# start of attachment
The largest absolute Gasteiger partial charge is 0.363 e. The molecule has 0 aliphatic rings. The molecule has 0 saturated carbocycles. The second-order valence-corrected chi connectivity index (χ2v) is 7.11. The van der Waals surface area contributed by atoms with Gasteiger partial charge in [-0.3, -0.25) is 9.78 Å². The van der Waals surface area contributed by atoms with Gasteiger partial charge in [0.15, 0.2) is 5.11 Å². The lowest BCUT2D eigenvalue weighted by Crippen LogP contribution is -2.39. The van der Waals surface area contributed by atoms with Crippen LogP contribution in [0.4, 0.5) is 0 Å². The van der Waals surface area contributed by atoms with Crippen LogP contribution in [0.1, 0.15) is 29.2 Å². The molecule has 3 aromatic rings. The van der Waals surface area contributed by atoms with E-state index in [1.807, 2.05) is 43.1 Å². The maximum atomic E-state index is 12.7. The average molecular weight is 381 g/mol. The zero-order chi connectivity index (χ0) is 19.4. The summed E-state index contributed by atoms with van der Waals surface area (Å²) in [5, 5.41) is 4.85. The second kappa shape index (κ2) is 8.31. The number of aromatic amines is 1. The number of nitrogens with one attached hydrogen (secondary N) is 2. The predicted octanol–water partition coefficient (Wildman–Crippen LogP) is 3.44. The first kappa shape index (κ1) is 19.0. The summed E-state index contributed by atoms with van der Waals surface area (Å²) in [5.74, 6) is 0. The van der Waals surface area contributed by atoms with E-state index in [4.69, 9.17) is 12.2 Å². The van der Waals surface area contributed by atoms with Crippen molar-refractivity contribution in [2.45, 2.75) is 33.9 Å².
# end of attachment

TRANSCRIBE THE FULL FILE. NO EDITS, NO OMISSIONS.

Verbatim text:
The largest absolute Gasteiger partial charge is 0.363 e. The molecule has 0 aliphatic rings. The molecule has 0 saturated carbocycles. The second-order valence-corrected chi connectivity index (χ2v) is 7.11. The van der Waals surface area contributed by atoms with Gasteiger partial charge in [-0.3, -0.25) is 9.78 Å². The van der Waals surface area contributed by atoms with Gasteiger partial charge in [0.15, 0.2) is 5.11 Å². The lowest BCUT2D eigenvalue weighted by Crippen LogP contribution is -2.39. The van der Waals surface area contributed by atoms with Crippen LogP contribution in [0.4, 0.5) is 0 Å². The van der Waals surface area contributed by atoms with Crippen LogP contribution in [0.1, 0.15) is 29.2 Å². The molecule has 3 aromatic rings. The van der Waals surface area contributed by atoms with E-state index in [1.807, 2.05) is 43.1 Å². The maximum atomic E-state index is 12.7. The average molecular weight is 381 g/mol. The zero-order chi connectivity index (χ0) is 19.4. The summed E-state index contributed by atoms with van der Waals surface area (Å²) in [5, 5.41) is 4.85. The second kappa shape index (κ2) is 8.31. The number of aromatic amines is 1. The number of nitrogens with one attached hydrogen (secondary N) is 2. The predicted octanol–water partition coefficient (Wildman–Crippen LogP) is 3.44. The first kappa shape index (κ1) is 19.0. The summed E-state index contributed by atoms with van der Waals surface area (Å²) in [5.74, 6) is 0. The van der Waals surface area contributed by atoms with E-state index in [4.69, 9.17) is 12.2 Å². The van der Waals surface area contributed by atoms with Crippen molar-refractivity contribution in [2.45, 2.75) is 33.9 Å².